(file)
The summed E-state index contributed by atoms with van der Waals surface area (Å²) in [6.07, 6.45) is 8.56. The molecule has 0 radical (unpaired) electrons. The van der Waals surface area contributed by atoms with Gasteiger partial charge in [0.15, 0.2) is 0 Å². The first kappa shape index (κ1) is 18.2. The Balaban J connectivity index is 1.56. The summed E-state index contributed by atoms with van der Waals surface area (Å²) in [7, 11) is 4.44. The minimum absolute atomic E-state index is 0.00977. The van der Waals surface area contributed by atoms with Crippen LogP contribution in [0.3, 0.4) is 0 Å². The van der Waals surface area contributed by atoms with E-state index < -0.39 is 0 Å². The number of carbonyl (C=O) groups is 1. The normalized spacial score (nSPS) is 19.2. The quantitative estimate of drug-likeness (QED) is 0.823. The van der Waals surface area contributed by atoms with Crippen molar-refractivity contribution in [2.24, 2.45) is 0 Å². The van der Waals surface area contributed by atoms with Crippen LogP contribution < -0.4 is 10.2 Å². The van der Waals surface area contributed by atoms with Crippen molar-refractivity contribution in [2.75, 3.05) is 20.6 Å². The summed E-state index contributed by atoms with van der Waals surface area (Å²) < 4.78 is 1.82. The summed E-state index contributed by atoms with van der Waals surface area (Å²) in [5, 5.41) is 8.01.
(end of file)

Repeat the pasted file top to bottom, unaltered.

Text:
The summed E-state index contributed by atoms with van der Waals surface area (Å²) in [6.07, 6.45) is 8.56. The molecule has 0 radical (unpaired) electrons. The van der Waals surface area contributed by atoms with Gasteiger partial charge in [0.15, 0.2) is 0 Å². The first kappa shape index (κ1) is 18.2. The Balaban J connectivity index is 1.56. The summed E-state index contributed by atoms with van der Waals surface area (Å²) in [7, 11) is 4.44. The minimum absolute atomic E-state index is 0.00977. The van der Waals surface area contributed by atoms with Crippen LogP contribution in [0.3, 0.4) is 0 Å². The van der Waals surface area contributed by atoms with E-state index < -0.39 is 0 Å². The number of carbonyl (C=O) groups is 1. The normalized spacial score (nSPS) is 19.2. The quantitative estimate of drug-likeness (QED) is 0.823. The van der Waals surface area contributed by atoms with Crippen molar-refractivity contribution in [2.24, 2.45) is 0 Å². The van der Waals surface area contributed by atoms with Crippen LogP contribution < -0.4 is 10.2 Å². The van der Waals surface area contributed by atoms with Crippen molar-refractivity contribution in [2.75, 3.05) is 20.6 Å². The summed E-state index contributed by atoms with van der Waals surface area (Å²) < 4.78 is 1.82. The summed E-state index contributed by atoms with van der Waals surface area (Å²) in [5, 5.41) is 8.01.